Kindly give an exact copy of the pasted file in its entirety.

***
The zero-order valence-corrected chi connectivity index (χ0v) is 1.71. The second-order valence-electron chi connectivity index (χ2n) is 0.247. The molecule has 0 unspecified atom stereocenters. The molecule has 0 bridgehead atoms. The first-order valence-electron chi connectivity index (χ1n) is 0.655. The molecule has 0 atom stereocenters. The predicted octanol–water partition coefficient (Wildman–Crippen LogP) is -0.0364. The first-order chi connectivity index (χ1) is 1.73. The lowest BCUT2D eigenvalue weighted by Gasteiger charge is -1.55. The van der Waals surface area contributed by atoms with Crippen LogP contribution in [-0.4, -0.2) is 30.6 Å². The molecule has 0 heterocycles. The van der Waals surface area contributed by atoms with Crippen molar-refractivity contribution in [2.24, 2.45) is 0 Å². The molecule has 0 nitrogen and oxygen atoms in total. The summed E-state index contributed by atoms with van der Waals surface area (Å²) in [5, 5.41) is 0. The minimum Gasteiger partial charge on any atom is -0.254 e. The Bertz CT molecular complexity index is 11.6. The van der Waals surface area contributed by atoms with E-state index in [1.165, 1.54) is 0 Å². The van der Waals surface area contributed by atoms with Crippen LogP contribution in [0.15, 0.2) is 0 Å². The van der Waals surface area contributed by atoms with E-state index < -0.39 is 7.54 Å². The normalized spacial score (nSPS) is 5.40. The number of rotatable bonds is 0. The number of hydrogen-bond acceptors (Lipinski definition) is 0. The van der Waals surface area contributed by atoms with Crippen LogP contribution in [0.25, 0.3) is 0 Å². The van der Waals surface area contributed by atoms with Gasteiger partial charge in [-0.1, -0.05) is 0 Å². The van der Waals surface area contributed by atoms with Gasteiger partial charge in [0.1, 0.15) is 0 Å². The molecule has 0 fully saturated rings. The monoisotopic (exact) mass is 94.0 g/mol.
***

The zero-order valence-corrected chi connectivity index (χ0v) is 1.71. The second-order valence-electron chi connectivity index (χ2n) is 0.247. The molecule has 0 unspecified atom stereocenters. The molecule has 0 bridgehead atoms. The first-order valence-electron chi connectivity index (χ1n) is 0.655. The molecule has 0 atom stereocenters. The predicted octanol–water partition coefficient (Wildman–Crippen LogP) is -0.0364. The first-order chi connectivity index (χ1) is 1.73. The lowest BCUT2D eigenvalue weighted by Gasteiger charge is -1.55. The van der Waals surface area contributed by atoms with Crippen LogP contribution in [-0.4, -0.2) is 30.6 Å². The molecule has 0 heterocycles. The van der Waals surface area contributed by atoms with Crippen molar-refractivity contribution in [2.24, 2.45) is 0 Å². The molecule has 0 nitrogen and oxygen atoms in total. The summed E-state index contributed by atoms with van der Waals surface area (Å²) in [5, 5.41) is 0. The minimum Gasteiger partial charge on any atom is -0.254 e. The Bertz CT molecular complexity index is 11.6. The van der Waals surface area contributed by atoms with E-state index in [1.165, 1.54) is 0 Å². The van der Waals surface area contributed by atoms with Crippen LogP contribution in [0.15, 0.2) is 0 Å². The van der Waals surface area contributed by atoms with E-state index < -0.39 is 7.54 Å². The normalized spacial score (nSPS) is 5.40. The number of rotatable bonds is 0. The number of hydrogen-bond acceptors (Lipinski definition) is 0. The van der Waals surface area contributed by atoms with Crippen LogP contribution in [0.25, 0.3) is 0 Å². The van der Waals surface area contributed by atoms with Gasteiger partial charge in [-0.1, -0.05) is 0 Å². The van der Waals surface area contributed by atoms with Gasteiger partial charge in [0.1, 0.15) is 0 Å². The molecule has 0 fully saturated rings. The monoisotopic (exact) mass is 94.0 g/mol.